Instead, Nutter and Council need to take a hard look at the spending side of the ledger.
Their task isn't easy, by any means. While Nutter and Council need to plug holes in the budget that opened in recent weeks, they should not alter the general goals set out by the new administration: that is, to streamline and improve city services, meet the looming demand posed by employee pension costs, and soon reach fair but affordable contracts with the police, fire and municipal unions.
But the early reports from talks between the mayor and Council last week raised some red flags. Since some Council members seem ready to go south on the tax cuts, it made even less sense to propose new spending (such as additional city hires, or Council staff raises that should await union contract results).
It's time for the heavy lifting that's missing in the Nutter administration's first stab at the budget. With good reason, the $4 billion budget was described as crowd-pleasing. It proposed smart new investments that should be retained in some form - for police and fire protection, parks, the community college, and more.
But the new spending relied in large part on tax revenues that since have softened, and $50 million that would have been freed up by a potentially risky deal to sell $4.5 billion in pension bonds.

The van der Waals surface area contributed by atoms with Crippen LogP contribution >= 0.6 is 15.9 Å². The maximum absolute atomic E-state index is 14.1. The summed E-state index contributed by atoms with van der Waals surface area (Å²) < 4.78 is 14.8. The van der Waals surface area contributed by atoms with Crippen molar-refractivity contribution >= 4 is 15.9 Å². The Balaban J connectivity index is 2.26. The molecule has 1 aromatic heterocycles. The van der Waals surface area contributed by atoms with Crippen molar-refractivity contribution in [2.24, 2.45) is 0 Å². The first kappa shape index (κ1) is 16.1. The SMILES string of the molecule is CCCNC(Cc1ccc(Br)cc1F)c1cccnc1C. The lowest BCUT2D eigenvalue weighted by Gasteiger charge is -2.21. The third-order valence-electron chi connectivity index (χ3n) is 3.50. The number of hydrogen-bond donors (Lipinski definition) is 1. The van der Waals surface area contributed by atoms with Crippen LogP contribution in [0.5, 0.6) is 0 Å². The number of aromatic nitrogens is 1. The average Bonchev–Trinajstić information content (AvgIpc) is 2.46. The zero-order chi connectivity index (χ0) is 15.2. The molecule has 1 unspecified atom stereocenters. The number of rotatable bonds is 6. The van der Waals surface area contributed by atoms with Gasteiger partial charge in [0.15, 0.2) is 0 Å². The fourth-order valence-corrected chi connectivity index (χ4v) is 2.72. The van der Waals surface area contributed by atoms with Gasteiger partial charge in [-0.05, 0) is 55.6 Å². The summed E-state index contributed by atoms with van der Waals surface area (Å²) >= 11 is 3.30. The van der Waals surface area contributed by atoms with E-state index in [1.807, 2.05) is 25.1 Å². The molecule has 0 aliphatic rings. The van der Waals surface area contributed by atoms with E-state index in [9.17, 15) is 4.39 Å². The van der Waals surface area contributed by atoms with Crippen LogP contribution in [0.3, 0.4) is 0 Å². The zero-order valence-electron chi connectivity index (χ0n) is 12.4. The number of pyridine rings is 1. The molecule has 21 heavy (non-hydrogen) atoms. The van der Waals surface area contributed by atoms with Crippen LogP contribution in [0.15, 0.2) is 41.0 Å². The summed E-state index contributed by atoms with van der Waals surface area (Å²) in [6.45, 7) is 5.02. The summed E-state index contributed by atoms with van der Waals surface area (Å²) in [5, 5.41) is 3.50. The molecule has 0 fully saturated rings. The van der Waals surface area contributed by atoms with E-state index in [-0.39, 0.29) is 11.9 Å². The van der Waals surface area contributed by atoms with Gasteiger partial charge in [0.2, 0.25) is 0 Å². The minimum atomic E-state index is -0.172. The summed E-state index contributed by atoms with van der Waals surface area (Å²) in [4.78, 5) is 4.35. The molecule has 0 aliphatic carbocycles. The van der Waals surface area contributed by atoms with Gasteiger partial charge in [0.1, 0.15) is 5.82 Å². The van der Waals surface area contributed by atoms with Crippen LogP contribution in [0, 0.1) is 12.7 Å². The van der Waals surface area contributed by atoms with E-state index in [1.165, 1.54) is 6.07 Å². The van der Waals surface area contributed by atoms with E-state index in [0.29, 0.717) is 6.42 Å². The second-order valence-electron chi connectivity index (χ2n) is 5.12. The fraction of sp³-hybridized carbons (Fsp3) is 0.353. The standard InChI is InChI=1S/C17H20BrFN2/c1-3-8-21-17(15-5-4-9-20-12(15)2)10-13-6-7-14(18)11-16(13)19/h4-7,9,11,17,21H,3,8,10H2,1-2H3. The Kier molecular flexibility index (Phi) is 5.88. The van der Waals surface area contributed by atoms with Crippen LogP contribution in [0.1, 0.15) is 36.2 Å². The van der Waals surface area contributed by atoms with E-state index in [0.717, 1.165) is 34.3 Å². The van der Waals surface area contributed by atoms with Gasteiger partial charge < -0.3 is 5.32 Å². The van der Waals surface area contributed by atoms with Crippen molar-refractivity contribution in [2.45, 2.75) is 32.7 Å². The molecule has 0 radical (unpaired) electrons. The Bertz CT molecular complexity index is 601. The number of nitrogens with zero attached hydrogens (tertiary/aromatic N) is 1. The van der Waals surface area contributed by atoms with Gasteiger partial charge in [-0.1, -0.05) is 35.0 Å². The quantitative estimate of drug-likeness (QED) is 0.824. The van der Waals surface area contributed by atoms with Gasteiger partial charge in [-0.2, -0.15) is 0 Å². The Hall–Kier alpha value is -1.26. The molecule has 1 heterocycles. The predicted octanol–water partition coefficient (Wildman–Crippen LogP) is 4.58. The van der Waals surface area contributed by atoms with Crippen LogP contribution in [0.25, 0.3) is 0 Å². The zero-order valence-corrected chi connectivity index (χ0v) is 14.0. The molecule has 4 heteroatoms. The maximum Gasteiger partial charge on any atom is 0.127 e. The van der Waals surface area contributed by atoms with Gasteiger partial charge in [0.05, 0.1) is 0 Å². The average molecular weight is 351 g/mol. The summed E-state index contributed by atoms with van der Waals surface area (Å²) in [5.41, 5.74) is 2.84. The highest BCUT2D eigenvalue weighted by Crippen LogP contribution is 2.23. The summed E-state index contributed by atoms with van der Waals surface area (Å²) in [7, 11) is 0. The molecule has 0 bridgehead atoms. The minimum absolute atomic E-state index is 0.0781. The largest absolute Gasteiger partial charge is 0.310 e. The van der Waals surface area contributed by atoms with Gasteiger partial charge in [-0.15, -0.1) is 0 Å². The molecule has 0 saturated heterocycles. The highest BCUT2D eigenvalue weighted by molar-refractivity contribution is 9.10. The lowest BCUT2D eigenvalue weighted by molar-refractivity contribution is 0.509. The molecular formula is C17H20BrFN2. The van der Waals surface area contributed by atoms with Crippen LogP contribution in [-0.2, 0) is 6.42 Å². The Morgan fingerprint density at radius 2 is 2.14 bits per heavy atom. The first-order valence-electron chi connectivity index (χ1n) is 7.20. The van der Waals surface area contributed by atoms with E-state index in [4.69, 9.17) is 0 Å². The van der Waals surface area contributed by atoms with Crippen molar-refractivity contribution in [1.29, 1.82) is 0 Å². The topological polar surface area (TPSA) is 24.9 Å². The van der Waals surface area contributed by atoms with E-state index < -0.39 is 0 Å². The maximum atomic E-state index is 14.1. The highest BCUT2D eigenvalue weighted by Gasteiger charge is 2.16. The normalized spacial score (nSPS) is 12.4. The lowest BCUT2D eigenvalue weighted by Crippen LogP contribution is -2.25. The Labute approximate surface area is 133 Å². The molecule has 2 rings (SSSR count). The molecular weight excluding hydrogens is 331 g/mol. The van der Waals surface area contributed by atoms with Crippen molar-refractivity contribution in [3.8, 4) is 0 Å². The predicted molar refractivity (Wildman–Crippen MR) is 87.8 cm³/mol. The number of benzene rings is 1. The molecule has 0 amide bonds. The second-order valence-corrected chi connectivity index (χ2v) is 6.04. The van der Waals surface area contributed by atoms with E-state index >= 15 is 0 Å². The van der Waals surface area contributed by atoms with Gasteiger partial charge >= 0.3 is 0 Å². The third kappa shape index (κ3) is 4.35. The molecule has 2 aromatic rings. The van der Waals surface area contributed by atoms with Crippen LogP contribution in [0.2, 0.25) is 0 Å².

It's good news that the bond deal may be scaled back, delayed or even scuttled. The mayor's plan to shore up the pension fund by borrowing billions comes with costs and risks that need scrutiny.
That, of course, leaves a city budget to balance in other ways. Nutter knows how, since he launched this budget round by asking city departments to trim spending by 3 percent to 5 percent. Other efficiencies could produce further savings.
Meanwhile, no one should forget candidate Nutter's pledge to "continue my leadership in reforming the self-defeating tax structure in Philadelphia."
That's the right course.